Practical Steps into Becoming the Peaceful Warrior

Practical Steps into Becoming the Peaceful Warrior

Jun 19
Practical Steps into Becoming the Peaceful Warrior

Anger is generally a destructive force. While it could be used toward some good by building something up rather than breaking something down, anger often comes on too suddenly and hormones are rushing through a person’s brain when the time to make a decision comes. That state of mind can make it difficult even for level-headed people to make the right choice – it’s effectively like acting under duress.

Because of this, I recommend trying to keep calm throughout the day, rather than succumbing to those small, annoying things which can so quickly pile up at work, at home and elsewhere. It isn’t necessarily an easy thing to do, but learning how to better deal with those small annoyances will help a lot later on, when something more serious happens. Think of it as a kind of training for the mind rather than the body.

There is no panacea for anger or a short temper. Like improving yourself in many other ways, getting a better handle on your anger is going to take some time and practice. If you follow these practical steps when you feel rage building, you can help abate it and not get so worked up.

Breathe Deeply

You’ve probably heard something about taking deep breaths to settle down before, but it’s still a step many angry people ignore or fail to recall when they get mad. More oxygen in your blood means more oxygen in your brain, which is what’s behind your decision making process. That one sharp breath could give you the little bit of clarity you need to prevent yourself from overreacting to a tense situation.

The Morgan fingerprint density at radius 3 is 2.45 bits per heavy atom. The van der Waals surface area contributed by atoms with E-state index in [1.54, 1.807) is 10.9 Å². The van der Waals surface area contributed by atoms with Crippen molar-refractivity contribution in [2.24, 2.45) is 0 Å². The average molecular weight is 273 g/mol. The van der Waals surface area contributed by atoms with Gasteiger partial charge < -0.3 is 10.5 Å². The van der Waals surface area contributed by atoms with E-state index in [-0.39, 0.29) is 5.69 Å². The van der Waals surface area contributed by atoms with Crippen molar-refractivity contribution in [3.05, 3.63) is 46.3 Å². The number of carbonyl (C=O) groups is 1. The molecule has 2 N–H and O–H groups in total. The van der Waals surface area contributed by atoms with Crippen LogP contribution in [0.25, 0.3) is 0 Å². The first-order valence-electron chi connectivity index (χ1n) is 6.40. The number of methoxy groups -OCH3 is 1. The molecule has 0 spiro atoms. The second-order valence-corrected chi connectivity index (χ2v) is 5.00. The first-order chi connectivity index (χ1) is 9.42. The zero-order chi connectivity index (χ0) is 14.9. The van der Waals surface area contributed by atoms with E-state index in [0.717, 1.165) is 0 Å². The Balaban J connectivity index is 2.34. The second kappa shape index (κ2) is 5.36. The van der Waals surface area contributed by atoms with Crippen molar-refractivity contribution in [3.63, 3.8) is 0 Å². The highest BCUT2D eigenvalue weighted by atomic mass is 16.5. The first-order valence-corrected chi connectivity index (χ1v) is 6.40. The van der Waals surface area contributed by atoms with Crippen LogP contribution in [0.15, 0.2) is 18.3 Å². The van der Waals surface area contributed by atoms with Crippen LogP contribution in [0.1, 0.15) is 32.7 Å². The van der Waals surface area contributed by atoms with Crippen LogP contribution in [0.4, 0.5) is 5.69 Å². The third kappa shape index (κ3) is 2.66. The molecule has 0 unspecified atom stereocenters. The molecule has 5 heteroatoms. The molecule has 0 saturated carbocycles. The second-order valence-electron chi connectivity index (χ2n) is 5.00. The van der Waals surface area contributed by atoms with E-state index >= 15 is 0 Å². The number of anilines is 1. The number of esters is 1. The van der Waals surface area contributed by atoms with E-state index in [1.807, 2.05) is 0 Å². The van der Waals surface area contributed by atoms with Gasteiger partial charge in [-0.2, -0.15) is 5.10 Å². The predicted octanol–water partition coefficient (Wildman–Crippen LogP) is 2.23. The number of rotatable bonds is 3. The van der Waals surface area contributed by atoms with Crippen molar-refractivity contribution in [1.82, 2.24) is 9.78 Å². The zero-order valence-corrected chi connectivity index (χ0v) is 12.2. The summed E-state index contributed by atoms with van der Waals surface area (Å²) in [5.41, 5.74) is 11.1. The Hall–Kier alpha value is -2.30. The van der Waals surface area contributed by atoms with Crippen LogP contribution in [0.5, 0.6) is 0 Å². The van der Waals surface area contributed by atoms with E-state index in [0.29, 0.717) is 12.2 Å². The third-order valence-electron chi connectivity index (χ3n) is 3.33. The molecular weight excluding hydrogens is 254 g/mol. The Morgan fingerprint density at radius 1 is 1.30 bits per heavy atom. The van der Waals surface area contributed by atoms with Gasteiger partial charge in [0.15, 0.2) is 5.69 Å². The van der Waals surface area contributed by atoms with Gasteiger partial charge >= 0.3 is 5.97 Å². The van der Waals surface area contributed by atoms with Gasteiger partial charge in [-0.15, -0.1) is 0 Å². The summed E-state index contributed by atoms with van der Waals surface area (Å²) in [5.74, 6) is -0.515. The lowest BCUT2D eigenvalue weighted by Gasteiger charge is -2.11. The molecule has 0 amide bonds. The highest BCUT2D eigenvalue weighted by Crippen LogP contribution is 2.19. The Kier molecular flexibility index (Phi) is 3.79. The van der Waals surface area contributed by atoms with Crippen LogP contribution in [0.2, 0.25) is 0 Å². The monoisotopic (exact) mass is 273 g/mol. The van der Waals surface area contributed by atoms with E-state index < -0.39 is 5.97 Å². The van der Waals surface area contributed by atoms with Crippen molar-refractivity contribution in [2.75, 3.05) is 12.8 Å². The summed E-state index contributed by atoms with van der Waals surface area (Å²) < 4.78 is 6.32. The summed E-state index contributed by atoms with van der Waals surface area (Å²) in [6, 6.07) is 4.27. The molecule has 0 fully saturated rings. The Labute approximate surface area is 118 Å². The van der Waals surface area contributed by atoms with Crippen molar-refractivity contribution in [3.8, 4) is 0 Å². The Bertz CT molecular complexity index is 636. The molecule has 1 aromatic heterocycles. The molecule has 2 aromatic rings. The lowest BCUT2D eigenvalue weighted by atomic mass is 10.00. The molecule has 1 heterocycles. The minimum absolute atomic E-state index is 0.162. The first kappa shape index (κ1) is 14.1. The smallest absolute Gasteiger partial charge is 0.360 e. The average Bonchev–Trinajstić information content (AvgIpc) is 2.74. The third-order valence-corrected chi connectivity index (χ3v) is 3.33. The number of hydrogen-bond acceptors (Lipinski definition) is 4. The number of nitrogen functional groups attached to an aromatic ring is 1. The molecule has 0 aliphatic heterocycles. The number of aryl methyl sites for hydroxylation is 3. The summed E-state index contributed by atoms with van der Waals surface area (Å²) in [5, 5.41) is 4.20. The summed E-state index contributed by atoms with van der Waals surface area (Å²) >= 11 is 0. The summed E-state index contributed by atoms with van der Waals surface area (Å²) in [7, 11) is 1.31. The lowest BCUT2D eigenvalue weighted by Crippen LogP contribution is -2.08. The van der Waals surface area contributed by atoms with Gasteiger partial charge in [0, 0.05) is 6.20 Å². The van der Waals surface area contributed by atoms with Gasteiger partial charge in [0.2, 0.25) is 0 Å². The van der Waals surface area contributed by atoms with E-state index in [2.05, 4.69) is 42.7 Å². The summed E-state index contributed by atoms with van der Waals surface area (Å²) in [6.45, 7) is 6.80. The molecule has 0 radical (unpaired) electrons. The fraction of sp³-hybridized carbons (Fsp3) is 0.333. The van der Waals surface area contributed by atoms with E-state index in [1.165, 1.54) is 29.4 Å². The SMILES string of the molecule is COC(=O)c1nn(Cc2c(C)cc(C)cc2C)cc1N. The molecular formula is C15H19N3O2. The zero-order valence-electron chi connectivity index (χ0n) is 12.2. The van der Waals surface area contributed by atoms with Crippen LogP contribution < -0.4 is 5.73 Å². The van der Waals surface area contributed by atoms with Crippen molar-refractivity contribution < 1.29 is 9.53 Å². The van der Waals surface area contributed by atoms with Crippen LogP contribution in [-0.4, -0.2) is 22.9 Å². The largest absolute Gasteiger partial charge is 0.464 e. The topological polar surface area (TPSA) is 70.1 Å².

Consider Perspective

Getting angry isn’t an excuse to go crazy and do something violent or obscene. You have to consider your perspective before you let anger get the better of your higher thought processes. You’re not someone who has no control, and you know the difference between right and wrong. Don’t forget about that just because you get mad at something – or somebody.

Remember Some Anger is Justified

While actions people perform in anger may be hard to condone, the act of getting angry itself is nothing to be ashamed about. It’s a perfectly natural response to being slighted, hurt, lied to or otherwise cheated in some way. Attaching a stigma to getting angry can cause some conflicting feelings when it does happen, which might make it harder to do the right thing when upset. You may not be able to control getting angry, but you do have control over how you act out those negative feelings.

Should You Be Angry?

If you’re facing a situation and you aren’t sure if you should be mad or not, the odds are very good you shouldn’t be. Every little thing that happens shouldn’t get a reaction out of you as if it were something serious or major. Not only does this go over poorly with others, but it can lead to many sharp spikes in your blood pressure and pulse throughout the day.